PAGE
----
I'm Encouraged By The PSR Awards —Stella Obasanjo

Late Mrs Stella Obasanjo

Text of address by Her Excellency, Chief (Mrs.) Stella Obasanjo, First Lady of the Federal Republic of Nigeria (of Blessed Memory) at the First PSR Woman of Merit Gold Awards which held at the National Centre for Women Development in Abuja on July 14, 2001.

It is a great pleasure for me to be here this evening, and to share in the joy of this celebration of womanhood. I will like to thank the publishers of People State and Resource Magazine, not only for instituting these awards in honour of women, but also for nominating me for the PSR Woman of Merit Gold Award.

I thank you for your thoughtfulness and courage, even in the face of relentless denial of the contribution of women to national development. I am encouraged that a specialized publication like the PSR has come out to make this bold statement. The role of women in development can no longer be considered as marginal or supplementary.

Women constitute slightly more than half of the population of our country. This automatically means that more than 50 percent of Nigeria’s potential workforce is made up of women. I, therefore, will like to affirm that it would amount to foolishness of a rather high degree, to ignore this enormous resource base. In a developing economy such as ours, every national development plan or programme ought to be anchored on the improvement of the productive capacity of the workforce.

It then follows that policies which undermine the role and contribution of women, or which refuse to assign the necessary priority to this role, are by nature, counter-productive and misconceived. At the micro-level, it is very evident today that one-income families are faring much worse than families in which both husband and wife are engaged in productive economic activities. Indeed, the harsh realities of objective economic circumstances have forced many to reconsider that infamous cliché that a woman’s place is in the kitchen. A great many men have become sufficiently humble, enough to ask their wives to come to their rescue so that the kitchen can remain functional.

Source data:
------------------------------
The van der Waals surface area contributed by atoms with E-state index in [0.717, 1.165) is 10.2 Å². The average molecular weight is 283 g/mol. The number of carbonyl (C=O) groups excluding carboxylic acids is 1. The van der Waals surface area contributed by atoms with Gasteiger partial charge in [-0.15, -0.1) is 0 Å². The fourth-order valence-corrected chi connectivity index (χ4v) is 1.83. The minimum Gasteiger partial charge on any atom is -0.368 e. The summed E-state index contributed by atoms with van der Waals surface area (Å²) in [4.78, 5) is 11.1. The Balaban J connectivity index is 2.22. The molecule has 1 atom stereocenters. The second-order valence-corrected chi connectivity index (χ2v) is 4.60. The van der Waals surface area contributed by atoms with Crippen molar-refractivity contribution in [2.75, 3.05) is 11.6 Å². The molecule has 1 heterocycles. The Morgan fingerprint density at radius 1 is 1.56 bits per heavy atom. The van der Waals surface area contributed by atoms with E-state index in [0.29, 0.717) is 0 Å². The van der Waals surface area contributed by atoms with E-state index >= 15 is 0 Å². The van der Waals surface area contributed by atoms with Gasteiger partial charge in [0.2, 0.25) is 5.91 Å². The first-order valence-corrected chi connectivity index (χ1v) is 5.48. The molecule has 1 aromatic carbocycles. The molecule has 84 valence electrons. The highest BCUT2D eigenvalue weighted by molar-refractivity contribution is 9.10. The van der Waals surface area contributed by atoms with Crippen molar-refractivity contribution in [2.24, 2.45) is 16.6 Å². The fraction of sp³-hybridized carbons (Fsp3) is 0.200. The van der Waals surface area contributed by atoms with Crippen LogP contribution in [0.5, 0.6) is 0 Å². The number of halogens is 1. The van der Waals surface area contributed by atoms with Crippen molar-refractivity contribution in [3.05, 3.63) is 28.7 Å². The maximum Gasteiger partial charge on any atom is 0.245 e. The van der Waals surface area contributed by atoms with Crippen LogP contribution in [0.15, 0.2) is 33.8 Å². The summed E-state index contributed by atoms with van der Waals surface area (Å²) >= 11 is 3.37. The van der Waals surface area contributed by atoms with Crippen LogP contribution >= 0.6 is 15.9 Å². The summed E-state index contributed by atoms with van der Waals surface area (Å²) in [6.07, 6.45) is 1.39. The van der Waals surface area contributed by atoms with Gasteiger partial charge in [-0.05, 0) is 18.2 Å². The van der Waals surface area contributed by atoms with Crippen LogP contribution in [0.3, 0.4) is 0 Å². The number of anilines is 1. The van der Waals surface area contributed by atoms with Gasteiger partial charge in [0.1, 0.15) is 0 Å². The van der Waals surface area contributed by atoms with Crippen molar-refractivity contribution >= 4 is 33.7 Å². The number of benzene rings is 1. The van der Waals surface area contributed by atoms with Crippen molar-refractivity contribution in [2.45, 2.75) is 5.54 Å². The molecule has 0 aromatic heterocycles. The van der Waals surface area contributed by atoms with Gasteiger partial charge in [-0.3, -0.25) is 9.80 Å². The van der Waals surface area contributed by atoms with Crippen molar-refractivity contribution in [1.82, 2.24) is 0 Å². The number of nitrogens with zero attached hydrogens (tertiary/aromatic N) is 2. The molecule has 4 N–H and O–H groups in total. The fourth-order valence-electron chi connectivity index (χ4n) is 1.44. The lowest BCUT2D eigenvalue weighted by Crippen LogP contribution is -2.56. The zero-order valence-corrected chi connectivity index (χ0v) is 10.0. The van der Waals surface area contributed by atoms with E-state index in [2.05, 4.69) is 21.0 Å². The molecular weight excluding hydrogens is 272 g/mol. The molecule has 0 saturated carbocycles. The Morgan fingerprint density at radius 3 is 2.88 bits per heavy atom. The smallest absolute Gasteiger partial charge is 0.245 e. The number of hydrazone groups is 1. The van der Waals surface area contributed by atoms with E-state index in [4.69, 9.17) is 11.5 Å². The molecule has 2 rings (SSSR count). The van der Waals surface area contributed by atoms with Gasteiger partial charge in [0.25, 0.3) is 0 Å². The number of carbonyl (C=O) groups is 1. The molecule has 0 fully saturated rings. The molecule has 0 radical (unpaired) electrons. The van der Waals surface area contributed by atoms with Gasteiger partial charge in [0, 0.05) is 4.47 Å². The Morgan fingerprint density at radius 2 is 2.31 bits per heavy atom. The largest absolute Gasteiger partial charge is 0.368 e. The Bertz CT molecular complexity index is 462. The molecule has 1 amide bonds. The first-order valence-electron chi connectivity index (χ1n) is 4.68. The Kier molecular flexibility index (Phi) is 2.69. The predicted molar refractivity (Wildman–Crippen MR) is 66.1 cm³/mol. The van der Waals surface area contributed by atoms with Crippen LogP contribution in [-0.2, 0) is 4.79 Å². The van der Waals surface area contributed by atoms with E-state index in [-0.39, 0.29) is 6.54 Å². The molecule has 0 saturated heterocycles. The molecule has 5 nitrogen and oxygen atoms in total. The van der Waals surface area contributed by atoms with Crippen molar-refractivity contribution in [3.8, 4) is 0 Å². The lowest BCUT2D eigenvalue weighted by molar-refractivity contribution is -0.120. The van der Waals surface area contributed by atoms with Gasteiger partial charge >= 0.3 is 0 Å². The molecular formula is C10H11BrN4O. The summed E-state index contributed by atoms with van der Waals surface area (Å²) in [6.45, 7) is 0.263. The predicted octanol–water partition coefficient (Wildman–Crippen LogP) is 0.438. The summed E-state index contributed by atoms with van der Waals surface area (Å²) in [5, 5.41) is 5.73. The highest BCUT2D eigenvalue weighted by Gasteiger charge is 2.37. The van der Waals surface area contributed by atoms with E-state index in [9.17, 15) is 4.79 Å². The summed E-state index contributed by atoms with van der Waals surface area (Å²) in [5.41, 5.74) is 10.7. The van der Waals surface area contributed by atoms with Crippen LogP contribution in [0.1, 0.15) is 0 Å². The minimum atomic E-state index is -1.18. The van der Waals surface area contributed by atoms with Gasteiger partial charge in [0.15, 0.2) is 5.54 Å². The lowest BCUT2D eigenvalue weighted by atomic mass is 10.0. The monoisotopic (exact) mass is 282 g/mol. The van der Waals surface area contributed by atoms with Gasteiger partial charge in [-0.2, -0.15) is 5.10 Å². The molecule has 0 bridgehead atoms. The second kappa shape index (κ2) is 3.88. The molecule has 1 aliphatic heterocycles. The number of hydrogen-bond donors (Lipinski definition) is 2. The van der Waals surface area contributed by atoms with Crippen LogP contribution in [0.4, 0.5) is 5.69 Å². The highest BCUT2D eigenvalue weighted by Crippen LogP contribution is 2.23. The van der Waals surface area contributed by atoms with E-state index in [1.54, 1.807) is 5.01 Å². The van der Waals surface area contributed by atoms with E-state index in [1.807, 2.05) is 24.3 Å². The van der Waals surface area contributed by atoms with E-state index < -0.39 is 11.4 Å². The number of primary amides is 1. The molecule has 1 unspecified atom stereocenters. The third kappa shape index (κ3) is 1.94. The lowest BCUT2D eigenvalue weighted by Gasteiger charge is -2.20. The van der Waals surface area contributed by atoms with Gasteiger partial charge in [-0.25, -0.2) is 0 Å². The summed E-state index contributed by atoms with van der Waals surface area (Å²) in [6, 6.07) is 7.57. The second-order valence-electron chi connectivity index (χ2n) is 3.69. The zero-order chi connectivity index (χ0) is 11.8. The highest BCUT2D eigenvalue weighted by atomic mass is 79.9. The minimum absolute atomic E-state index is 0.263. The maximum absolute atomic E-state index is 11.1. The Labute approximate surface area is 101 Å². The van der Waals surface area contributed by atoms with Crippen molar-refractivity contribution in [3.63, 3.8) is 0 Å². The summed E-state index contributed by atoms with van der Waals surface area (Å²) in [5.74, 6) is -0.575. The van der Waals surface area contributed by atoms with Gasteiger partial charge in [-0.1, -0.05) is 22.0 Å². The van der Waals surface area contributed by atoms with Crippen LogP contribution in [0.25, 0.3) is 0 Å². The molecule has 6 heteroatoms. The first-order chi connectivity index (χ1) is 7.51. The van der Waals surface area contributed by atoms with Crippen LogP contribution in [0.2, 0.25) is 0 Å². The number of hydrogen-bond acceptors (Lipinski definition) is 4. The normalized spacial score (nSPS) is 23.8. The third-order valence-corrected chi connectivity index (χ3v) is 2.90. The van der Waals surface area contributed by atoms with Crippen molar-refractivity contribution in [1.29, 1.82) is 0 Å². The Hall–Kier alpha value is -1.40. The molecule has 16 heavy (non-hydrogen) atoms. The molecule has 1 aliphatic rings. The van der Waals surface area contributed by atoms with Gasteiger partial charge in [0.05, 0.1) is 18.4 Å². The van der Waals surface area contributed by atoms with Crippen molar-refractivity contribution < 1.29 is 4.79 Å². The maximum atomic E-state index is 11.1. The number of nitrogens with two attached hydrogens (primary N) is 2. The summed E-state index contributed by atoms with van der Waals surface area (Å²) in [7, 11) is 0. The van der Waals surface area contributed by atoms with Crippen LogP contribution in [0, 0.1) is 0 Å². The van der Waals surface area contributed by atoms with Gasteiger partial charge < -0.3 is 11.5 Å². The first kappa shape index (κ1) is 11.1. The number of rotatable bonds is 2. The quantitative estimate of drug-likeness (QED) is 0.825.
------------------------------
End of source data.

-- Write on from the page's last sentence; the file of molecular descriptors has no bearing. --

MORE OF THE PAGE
The questions to ask, however, are why it is so difficult for our society to recognize the glaring benefits of empowering women in a way as to optimize their productivity. Why are we still so squirmish about acknowledging those women who, against all odds, have proven themselves and made their marks in the professions, in industry and commerce, and the academia. Why do some men cringe at the very thought of a woman being at the helm of affairs. The answer to my mind lies in the absence of a functional, objective and liberal analysis of the advantages and disadvantages of enfranchising and empowering women for development. Any such analysis will draw the inevitable conclusion that society will be the loser wherever and whenever women are under-valued, repressed and marginalized.

This is why we all must continue to support PSR and other public or private sector organs which seek to celebrate the achievements of women. The honour you bestow on those you have aptly described, as “Women of Merit” is certain to spur and encourage others, especially younger women. Many will be made to realize that the struggle though mean and harrowing is worth a try. And that honour will come to those who persevere and do not give up.

Finally, I want to congratulate all the award recipients, and to encourage you to continue to be shining examples, especially now that heroes and heroines are in rather short supply.